ALBANY, N.Y. (WIVB) — Mobile sports betting has turned into a better-than-expected source of income for New York State, but its rise has also led to more gambling-related calls to the Office of Addiction Services and Supports (OASAS).
A report from the Office of New York State Comptroller Thomas DiNapoli revealed this. The New York State Gaming Commission says that with the legalization of mobile sports betting, which began here in January 2022, gambling-related calls to OASAS went up 26 percent from 2021 to 2022.
“Research indicates higher rates of gambling problems occur among individuals wagering with a mobile device, enabled by the accessibility, privacy and ease of smartphone use,” the Comptroller’s office says.
According to the report, OASAS spending on problem gambling services has increased by two-thirds since DiNapoli’s November 2020 report on gaming revenues and problem gambling in New York.
- State Fiscal Year (SFY) 2019-20: About $5.7 million
- SFY 2022-23: More than $9.6 million
“In SFY 2021-22, one percent of mobile sports wagering (MSW) taxes, or about $1.6 million, was deposited into a sub-fund of the Commercial Gaming Revenue Fund for problem gambling services. For each State fiscal year after that, the problem gambling services sub-fund will receive $6 million in MSW taxes,” the report says.
In all, New York State collected $727.4 million in taxes from mobile sports betting in SFY 2022-23, which is much higher than the projected $357 million. The year prior, the total was $360.7 million after being projected at $99 million. Revenue in the first quarter of the current fiscal year shows signs of growth, too, they say.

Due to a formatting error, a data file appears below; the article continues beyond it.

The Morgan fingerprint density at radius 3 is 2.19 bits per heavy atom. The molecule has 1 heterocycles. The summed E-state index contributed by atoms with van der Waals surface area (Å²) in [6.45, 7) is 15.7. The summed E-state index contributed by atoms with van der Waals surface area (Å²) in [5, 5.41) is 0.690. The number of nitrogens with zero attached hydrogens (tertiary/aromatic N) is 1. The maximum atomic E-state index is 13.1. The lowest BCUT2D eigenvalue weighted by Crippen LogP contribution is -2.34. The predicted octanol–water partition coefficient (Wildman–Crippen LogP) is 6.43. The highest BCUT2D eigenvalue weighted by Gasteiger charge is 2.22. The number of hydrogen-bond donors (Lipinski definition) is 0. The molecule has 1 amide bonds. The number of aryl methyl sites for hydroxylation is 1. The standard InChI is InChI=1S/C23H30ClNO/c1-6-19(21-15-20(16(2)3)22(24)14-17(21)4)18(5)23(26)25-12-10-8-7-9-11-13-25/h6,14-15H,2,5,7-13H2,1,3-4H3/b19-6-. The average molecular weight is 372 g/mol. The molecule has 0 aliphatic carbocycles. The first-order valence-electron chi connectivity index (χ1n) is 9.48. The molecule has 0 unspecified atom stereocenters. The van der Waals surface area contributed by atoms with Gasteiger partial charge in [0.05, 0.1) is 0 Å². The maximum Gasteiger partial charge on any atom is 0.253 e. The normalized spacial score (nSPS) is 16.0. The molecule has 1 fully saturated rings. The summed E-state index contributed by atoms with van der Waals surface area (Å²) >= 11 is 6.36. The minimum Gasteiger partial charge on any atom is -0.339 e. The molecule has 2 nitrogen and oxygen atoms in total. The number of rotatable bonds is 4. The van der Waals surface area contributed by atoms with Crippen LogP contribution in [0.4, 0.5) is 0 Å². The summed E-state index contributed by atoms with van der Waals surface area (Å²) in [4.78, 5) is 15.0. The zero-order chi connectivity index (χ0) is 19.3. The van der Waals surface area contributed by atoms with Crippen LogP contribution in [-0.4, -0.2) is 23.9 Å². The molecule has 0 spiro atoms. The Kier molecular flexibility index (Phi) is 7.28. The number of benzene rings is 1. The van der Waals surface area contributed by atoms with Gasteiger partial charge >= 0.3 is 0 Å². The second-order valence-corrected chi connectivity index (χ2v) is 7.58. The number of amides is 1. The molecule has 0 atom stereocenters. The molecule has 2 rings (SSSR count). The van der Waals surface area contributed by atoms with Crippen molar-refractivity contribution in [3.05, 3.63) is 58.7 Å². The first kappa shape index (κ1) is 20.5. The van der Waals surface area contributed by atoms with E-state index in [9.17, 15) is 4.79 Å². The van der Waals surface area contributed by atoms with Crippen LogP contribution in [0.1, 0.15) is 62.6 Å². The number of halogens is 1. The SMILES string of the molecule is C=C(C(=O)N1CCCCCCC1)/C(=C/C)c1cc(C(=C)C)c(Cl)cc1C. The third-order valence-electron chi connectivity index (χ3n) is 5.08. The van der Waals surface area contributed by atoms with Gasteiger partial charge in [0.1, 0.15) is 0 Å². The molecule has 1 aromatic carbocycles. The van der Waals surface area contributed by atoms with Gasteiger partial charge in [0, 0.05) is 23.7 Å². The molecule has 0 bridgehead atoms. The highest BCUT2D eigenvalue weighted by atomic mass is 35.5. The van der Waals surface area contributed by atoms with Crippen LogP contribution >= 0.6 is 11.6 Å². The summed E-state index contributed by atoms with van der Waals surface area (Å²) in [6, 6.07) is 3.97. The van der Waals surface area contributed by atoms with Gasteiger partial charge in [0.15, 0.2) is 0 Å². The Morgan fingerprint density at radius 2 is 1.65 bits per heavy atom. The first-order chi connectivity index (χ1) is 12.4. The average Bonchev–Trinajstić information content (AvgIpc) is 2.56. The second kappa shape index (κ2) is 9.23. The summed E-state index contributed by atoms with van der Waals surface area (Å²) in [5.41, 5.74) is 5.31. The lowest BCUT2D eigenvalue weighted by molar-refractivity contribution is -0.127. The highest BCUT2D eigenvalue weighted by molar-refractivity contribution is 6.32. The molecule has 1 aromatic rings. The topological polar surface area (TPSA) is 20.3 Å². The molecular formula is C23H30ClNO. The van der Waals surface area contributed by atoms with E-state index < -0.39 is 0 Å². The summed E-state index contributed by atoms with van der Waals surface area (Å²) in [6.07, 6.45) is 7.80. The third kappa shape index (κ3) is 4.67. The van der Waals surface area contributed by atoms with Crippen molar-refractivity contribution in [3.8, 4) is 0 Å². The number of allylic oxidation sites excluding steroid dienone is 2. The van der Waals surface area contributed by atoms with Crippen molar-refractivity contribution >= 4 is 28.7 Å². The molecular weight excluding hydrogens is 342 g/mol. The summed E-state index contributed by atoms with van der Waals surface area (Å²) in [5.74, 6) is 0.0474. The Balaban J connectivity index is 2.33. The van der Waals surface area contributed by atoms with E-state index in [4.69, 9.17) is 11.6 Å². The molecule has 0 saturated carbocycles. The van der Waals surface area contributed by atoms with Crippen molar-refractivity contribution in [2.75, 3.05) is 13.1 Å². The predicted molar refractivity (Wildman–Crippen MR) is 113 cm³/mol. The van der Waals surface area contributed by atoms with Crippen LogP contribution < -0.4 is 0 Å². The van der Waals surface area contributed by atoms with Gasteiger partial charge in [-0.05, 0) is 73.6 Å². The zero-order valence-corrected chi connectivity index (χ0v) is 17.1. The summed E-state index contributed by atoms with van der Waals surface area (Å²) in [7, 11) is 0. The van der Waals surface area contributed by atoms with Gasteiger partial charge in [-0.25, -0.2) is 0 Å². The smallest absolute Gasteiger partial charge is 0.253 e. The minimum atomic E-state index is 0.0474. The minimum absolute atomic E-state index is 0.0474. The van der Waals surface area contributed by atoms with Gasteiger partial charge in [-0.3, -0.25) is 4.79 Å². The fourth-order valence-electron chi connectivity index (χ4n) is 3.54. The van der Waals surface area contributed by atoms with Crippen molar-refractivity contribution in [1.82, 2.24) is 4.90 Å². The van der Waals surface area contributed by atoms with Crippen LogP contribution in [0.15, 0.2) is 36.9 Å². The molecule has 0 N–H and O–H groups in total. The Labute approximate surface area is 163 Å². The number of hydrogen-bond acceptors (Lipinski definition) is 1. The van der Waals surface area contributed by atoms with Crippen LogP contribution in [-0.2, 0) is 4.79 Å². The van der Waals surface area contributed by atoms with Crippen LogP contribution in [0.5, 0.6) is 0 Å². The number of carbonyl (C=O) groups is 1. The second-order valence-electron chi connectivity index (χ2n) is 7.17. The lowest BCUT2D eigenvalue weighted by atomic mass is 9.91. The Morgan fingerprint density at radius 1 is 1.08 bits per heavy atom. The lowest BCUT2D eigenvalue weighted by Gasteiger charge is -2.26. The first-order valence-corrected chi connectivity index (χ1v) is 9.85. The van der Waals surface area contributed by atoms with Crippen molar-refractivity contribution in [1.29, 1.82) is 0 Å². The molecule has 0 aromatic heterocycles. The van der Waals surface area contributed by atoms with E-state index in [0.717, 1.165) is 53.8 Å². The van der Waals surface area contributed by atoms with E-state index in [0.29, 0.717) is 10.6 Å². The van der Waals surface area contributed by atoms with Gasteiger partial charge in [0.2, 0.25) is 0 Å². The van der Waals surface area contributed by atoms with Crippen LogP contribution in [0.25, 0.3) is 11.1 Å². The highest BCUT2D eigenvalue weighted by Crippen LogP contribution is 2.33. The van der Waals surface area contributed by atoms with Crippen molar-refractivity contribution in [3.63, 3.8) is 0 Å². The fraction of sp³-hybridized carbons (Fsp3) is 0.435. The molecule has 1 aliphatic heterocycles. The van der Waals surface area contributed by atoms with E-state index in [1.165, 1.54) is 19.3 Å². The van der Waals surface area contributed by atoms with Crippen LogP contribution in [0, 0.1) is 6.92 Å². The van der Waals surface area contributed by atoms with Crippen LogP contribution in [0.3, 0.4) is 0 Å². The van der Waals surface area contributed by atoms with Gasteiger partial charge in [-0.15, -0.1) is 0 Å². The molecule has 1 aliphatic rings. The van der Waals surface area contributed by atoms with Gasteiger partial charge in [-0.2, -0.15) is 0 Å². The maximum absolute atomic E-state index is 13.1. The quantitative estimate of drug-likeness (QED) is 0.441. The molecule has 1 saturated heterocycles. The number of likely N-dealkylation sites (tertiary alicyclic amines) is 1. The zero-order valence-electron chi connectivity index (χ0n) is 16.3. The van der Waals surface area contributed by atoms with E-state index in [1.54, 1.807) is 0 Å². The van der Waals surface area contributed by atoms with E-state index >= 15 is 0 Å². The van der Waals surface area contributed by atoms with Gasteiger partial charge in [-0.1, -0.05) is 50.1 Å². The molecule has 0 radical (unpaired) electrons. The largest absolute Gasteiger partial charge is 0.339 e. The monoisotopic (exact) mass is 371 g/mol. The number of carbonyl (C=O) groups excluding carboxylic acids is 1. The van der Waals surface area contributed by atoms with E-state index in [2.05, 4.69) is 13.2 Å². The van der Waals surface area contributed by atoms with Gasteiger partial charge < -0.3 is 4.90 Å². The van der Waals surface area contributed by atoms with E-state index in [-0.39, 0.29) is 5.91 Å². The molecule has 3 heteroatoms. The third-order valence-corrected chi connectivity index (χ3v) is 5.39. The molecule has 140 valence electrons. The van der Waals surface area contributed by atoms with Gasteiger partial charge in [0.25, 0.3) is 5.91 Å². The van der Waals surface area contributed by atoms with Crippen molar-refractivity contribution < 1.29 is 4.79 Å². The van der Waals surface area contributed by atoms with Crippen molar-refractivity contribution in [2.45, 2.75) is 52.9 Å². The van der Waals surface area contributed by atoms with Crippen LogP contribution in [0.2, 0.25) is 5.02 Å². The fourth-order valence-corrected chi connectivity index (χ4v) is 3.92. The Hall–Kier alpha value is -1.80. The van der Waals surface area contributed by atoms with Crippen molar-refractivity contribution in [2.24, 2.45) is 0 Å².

“The higher collections were due primarily to the number of licenses issued to mobile sports wagering providers and the higher tax rate imposed subsequent to initial projections,” DiNapoli’s office said.
Mobile sports betting revenues are taxed at a rate of 51 percent in New York, the same as Rhode Island and New Hampshire, and far higher than neighboring states.
Putting all state gaming revenues together, there was a big jump comparing SFY 2011-12 to SFY 2022-23. In the former, $2.8 billion was generated, while that number was $4.8 billion in the latter.
“The increase is primarily from the implementation of new forms of gaming rather than from increased consumption of existing ones,” the report says.
That $4.8 billion represents 3.6 percent of New York’s state operating funds for SFY 2022-23.
Like it did with many different industries, the COVID-19 pandemic had a toll on gaming. The U.S. Bureau of Labor Statistics says approximately 3,400 jobs in the gaming industry were lost in 2020, and 2022 employment was nearly 20 percent lower than the pre-pandemic level, according to the Comptroller’s report.
In-person sports wagering at New York’s commercial casinos took a hit with the legalization of mobile sports wagering. The Comptroller’s office says gross gaming revenue from this went down 45 percent in SFY 2022-23.
“With the advent of mobile sports wagering where a person can place a bet from
anywhere in the State, the need to travel to a casino diminishes, as shown in the decline in
revenue from in-person sports betting,” the report says. “With proposals to authorize online casino gaming introduced, economic benefits from the casinos could be eroded as foot traffic potentially declines.”